Robert Plutchik’s Wheel of Emotions (Photo credit: Wikipedia)
It is indisputable that each one of us live life in the experience … that sight, taste, sound, touch and smell raise within us. How we feel with the sensation defines our experience of the world, the body, the vitality and the mind, in that moment. The experience is ours; we are the agent, the ego, who lives and categorise it as good or bad, happy or miserable and, by extension, judge that phenomenal object that we physically interacted with; or which stimulated our vital being, firing up an emotion; or that thought which sets our mental being up or down; or the realisation that clarifies our perspective or casts it in doubt.
Every experience is felt in the vitality. It either adds to the subconscious memory, if without an intellectual content, or gives a churn to our knowledge base that we are subsequently aware. There is a gradation of experience along the gross to subtle axis, between the material or the physical and the mental or spiritual. Human beings are denied a purely physical experience, like rain drops falling on the tree or a stone being eroded with flowing waters, because we have a developed nerve-brain system that offers passage for a two-way interaction between the physical and the mental. We feel the material in our vital being and have emotions expressive of our judgement and will about the felt experience.
Most emotions come into our mental frame and pass away. Happy feelings are without our greed for more. Ones that are pleasant or joyous obtain our preference, and the will to retain and add more of them in our lives. That will is in our vital being, if not always in our articulated thought, and has a future : happy or sad. Misery and unhappiness affect us in accord with our capacity to bear, skills actually that our emotion quotient reflects. Some raise a revulsion, and a will, that turns us into rebels, a lifelong activist, acause celebere. It is preceded by intense interaction within our subtle being, between our knowledge self and the vital-mental flared up being.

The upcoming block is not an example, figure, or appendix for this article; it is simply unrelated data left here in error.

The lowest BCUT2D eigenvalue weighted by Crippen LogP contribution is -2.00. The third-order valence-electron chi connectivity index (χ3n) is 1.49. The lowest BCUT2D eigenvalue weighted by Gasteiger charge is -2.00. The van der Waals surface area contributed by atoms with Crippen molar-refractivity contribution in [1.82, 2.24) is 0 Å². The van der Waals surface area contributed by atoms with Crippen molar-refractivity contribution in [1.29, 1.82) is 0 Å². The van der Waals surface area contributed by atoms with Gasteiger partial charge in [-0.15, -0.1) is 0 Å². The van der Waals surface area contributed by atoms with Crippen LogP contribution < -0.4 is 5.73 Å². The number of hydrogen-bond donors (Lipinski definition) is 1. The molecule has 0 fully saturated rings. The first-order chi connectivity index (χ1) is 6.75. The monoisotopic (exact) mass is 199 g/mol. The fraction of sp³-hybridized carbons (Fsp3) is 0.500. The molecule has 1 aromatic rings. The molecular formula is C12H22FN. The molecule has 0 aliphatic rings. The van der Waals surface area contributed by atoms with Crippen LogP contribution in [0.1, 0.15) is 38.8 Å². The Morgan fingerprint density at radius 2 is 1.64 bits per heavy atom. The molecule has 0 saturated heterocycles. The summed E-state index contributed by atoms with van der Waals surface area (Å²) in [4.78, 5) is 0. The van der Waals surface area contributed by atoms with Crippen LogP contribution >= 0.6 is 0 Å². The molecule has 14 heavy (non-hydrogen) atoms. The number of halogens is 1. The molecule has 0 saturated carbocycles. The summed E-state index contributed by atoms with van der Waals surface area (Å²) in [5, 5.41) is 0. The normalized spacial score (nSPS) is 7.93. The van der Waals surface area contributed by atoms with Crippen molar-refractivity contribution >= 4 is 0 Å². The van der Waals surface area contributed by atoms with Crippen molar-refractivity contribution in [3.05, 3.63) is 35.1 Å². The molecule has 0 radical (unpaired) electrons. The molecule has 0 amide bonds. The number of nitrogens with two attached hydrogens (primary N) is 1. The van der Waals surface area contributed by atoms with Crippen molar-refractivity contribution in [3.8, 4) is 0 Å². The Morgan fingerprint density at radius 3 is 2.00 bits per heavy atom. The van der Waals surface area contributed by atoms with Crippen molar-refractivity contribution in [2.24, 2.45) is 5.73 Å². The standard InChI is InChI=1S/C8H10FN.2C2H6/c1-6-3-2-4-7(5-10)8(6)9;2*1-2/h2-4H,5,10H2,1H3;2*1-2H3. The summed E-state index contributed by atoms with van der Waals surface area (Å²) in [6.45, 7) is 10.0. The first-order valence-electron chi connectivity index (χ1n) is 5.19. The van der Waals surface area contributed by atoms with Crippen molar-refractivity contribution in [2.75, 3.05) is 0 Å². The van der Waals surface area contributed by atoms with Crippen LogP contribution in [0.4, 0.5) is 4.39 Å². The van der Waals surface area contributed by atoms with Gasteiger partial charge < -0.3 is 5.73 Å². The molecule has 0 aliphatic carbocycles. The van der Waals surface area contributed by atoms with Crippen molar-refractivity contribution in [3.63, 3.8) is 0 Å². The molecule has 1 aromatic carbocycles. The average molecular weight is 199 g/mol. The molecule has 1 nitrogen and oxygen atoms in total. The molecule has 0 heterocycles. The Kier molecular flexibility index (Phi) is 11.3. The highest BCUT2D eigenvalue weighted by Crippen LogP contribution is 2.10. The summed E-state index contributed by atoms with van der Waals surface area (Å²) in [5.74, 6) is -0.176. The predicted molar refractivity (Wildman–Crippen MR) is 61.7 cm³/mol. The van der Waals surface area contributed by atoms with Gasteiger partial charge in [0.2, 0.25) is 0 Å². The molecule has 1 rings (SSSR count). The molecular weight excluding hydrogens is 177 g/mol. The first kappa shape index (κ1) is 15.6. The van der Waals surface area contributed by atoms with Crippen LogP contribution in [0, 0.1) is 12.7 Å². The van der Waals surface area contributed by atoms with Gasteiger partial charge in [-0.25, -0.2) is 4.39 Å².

That how we are, as life goes. We are at the head of this subtle being inclusive of vital-mental and the intellectual self. It is subtle, invisible to others and often to ourself. Properly speaking, its constituents are : the five senses, not organs; the five-fold vitality – prana, apana, vyama, samana and udana; the four-fold mind – chitta, manas, buddhi and ahankara.
We are the subtle being, mostly unknown to others and usually in our own unawareness. Our relationship with other things and living beings brings out our subtle content the most, especially with ones we value or love. In the distance that time or our skill puts, they reveal us to ourself.
Our subtle being is our heaven and our hell. It is verily the “kshetra,” the action-experience field of individual consciousness that Bhagvad Gita describes. It is full of compulsions, on a massive viscous momentum from before. The force of inevitability it carries is best observed in animals, as indeed most of us humans are most of the time.
The subtle being never dies. It can only be transcended. That is scarce because the effort reuired to go against the flow, that momemntum from before, is herculean. The good news is that the effort can be summoned by everyone. But the commitment is ours : to choose a life of electable choice, starting with one.
- Form And Consciousness (echoesintruth.wordpress.com)